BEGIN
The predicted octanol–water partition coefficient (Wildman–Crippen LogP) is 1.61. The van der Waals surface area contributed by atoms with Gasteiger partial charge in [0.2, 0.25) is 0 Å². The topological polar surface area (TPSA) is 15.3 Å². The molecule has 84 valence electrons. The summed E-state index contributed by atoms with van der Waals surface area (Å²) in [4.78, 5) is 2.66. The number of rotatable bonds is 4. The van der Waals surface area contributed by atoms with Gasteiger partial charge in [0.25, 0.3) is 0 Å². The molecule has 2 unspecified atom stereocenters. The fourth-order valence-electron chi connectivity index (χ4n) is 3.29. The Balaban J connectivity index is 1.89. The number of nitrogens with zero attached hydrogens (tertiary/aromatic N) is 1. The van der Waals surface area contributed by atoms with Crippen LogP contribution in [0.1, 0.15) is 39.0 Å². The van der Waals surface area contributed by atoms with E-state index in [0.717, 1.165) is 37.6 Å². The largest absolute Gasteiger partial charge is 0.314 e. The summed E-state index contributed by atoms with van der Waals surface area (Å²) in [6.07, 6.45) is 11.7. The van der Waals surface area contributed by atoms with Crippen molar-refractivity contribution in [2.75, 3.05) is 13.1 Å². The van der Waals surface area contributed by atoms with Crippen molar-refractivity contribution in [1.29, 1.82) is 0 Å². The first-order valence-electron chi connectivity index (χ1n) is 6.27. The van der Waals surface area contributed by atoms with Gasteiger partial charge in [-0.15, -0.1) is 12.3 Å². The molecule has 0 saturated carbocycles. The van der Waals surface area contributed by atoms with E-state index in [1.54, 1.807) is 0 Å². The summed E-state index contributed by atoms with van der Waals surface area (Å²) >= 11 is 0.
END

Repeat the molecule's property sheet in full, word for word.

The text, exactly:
The predicted octanol–water partition coefficient (Wildman–Crippen LogP) is 1.61. The van der Waals surface area contributed by atoms with Gasteiger partial charge in [0.2, 0.25) is 0 Å². The topological polar surface area (TPSA) is 15.3 Å². The molecule has 84 valence electrons. The summed E-state index contributed by atoms with van der Waals surface area (Å²) in [4.78, 5) is 2.66. The number of rotatable bonds is 4. The van der Waals surface area contributed by atoms with Gasteiger partial charge in [0.25, 0.3) is 0 Å². The molecule has 2 unspecified atom stereocenters. The fourth-order valence-electron chi connectivity index (χ4n) is 3.29. The Balaban J connectivity index is 1.89. The number of nitrogens with zero attached hydrogens (tertiary/aromatic N) is 1. The van der Waals surface area contributed by atoms with Crippen LogP contribution in [0.1, 0.15) is 39.0 Å². The van der Waals surface area contributed by atoms with E-state index in [0.717, 1.165) is 37.6 Å². The largest absolute Gasteiger partial charge is 0.314 e. The summed E-state index contributed by atoms with van der Waals surface area (Å²) in [6.07, 6.45) is 11.7. The van der Waals surface area contributed by atoms with Crippen molar-refractivity contribution in [2.75, 3.05) is 13.1 Å². The van der Waals surface area contributed by atoms with Crippen molar-refractivity contribution in [1.29, 1.82) is 0 Å². The first-order valence-electron chi connectivity index (χ1n) is 6.27. The van der Waals surface area contributed by atoms with Gasteiger partial charge in [-0.15, -0.1) is 12.3 Å². The molecule has 0 saturated carbocycles. The van der Waals surface area contributed by atoms with E-state index in [1.54, 1.807) is 0 Å². The summed E-state index contributed by atoms with van der Waals surface area (Å²) >= 11 is 0.